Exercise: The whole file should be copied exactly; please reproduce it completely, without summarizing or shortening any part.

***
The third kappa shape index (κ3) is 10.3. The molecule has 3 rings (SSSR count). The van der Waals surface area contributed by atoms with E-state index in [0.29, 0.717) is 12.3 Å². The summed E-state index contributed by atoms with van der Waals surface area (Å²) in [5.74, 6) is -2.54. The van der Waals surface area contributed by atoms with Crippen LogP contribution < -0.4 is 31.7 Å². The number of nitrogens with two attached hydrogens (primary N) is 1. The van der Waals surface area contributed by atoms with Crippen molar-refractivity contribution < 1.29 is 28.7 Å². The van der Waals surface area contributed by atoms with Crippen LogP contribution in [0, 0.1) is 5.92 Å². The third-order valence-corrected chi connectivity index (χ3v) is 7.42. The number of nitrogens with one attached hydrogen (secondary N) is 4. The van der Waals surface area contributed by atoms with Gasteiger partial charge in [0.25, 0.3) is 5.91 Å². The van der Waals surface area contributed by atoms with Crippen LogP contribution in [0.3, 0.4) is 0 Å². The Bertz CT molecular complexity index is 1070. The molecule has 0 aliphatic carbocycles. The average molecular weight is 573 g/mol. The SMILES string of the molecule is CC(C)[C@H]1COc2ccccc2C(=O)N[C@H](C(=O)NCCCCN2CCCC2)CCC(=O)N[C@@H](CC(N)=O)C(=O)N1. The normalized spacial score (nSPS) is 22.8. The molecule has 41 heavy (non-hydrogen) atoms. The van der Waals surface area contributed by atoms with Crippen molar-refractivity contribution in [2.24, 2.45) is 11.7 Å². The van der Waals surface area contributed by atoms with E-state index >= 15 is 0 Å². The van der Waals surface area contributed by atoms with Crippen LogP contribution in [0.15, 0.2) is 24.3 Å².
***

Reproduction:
The third kappa shape index (κ3) is 10.3. The molecule has 3 rings (SSSR count). The van der Waals surface area contributed by atoms with E-state index in [0.29, 0.717) is 12.3 Å². The summed E-state index contributed by atoms with van der Waals surface area (Å²) in [5.74, 6) is -2.54. The van der Waals surface area contributed by atoms with Crippen LogP contribution < -0.4 is 31.7 Å². The number of nitrogens with two attached hydrogens (primary N) is 1. The van der Waals surface area contributed by atoms with Crippen molar-refractivity contribution < 1.29 is 28.7 Å². The van der Waals surface area contributed by atoms with Crippen LogP contribution in [0, 0.1) is 5.92 Å². The third-order valence-corrected chi connectivity index (χ3v) is 7.42. The number of nitrogens with one attached hydrogen (secondary N) is 4. The van der Waals surface area contributed by atoms with Gasteiger partial charge in [0.25, 0.3) is 5.91 Å². The van der Waals surface area contributed by atoms with Crippen LogP contribution in [0.3, 0.4) is 0 Å². The Bertz CT molecular complexity index is 1070. The molecule has 0 aliphatic carbocycles. The average molecular weight is 573 g/mol. The SMILES string of the molecule is CC(C)[C@H]1COc2ccccc2C(=O)N[C@H](C(=O)NCCCCN2CCCC2)CCC(=O)N[C@@H](CC(N)=O)C(=O)N1. The normalized spacial score (nSPS) is 22.8. The molecule has 41 heavy (non-hydrogen) atoms. The van der Waals surface area contributed by atoms with Crippen molar-refractivity contribution in [2.24, 2.45) is 11.7 Å². The van der Waals surface area contributed by atoms with E-state index >= 15 is 0 Å². The van der Waals surface area contributed by atoms with Crippen LogP contribution in [0.15, 0.2) is 24.3 Å².